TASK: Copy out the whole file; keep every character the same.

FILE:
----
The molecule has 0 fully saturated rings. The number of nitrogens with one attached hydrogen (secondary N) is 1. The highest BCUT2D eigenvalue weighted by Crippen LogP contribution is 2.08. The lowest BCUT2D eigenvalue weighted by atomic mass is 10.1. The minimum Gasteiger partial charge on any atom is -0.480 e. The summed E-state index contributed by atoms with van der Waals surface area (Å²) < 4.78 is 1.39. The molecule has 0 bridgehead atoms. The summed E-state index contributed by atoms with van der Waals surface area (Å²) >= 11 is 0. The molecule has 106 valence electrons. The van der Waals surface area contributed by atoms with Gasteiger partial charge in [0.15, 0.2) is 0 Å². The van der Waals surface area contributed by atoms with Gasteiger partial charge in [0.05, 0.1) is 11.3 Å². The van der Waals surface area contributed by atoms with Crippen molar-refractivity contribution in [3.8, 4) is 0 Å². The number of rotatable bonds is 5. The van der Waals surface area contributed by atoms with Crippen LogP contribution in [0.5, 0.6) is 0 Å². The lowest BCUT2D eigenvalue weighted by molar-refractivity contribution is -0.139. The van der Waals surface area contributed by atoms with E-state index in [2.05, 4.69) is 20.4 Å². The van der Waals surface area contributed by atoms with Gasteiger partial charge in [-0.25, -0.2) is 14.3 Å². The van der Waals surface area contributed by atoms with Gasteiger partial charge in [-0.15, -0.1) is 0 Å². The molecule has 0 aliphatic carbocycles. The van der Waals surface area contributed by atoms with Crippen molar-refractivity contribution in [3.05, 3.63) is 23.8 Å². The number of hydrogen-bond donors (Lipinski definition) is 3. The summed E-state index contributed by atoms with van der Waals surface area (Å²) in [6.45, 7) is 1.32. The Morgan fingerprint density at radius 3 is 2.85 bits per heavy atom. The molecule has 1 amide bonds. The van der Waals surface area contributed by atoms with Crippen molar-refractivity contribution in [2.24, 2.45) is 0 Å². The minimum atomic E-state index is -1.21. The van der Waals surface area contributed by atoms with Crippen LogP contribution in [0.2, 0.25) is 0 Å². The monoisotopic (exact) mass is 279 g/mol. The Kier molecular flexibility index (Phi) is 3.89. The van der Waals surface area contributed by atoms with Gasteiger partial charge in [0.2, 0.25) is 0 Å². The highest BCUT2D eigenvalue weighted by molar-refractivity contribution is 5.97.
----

The molecule has 0 fully saturated rings. The number of nitrogens with one attached hydrogen (secondary N) is 1. The highest BCUT2D eigenvalue weighted by Crippen LogP contribution is 2.08. The lowest BCUT2D eigenvalue weighted by atomic mass is 10.1. The minimum Gasteiger partial charge on any atom is -0.480 e. The summed E-state index contributed by atoms with van der Waals surface area (Å²) < 4.78 is 1.39. The molecule has 0 bridgehead atoms. The summed E-state index contributed by atoms with van der Waals surface area (Å²) >= 11 is 0. The molecule has 106 valence electrons. The van der Waals surface area contributed by atoms with Gasteiger partial charge in [0.15, 0.2) is 0 Å². The van der Waals surface area contributed by atoms with Gasteiger partial charge in [0.05, 0.1) is 11.3 Å². The van der Waals surface area contributed by atoms with Crippen molar-refractivity contribution in [3.8, 4) is 0 Å². The number of rotatable bonds is 5. The van der Waals surface area contributed by atoms with Crippen LogP contribution in [0.5, 0.6) is 0 Å². The lowest BCUT2D eigenvalue weighted by molar-refractivity contribution is -0.139. The van der Waals surface area contributed by atoms with E-state index in [2.05, 4.69) is 20.4 Å². The van der Waals surface area contributed by atoms with Gasteiger partial charge in [-0.25, -0.2) is 14.3 Å². The van der Waals surface area contributed by atoms with Gasteiger partial charge in [-0.15, -0.1) is 0 Å². The molecule has 0 aliphatic carbocycles. The van der Waals surface area contributed by atoms with Crippen molar-refractivity contribution in [3.05, 3.63) is 23.8 Å². The number of hydrogen-bond donors (Lipinski definition) is 3. The summed E-state index contributed by atoms with van der Waals surface area (Å²) in [6.45, 7) is 1.32. The Morgan fingerprint density at radius 3 is 2.85 bits per heavy atom. The molecule has 1 amide bonds. The van der Waals surface area contributed by atoms with Crippen molar-refractivity contribution in [2.24, 2.45) is 0 Å². The minimum atomic E-state index is -1.21. The van der Waals surface area contributed by atoms with Crippen LogP contribution in [0.2, 0.25) is 0 Å². The monoisotopic (exact) mass is 279 g/mol. The Kier molecular flexibility index (Phi) is 3.89. The van der Waals surface area contributed by atoms with Gasteiger partial charge in [0.2, 0.25) is 0 Å². The highest BCUT2D eigenvalue weighted by molar-refractivity contribution is 5.97.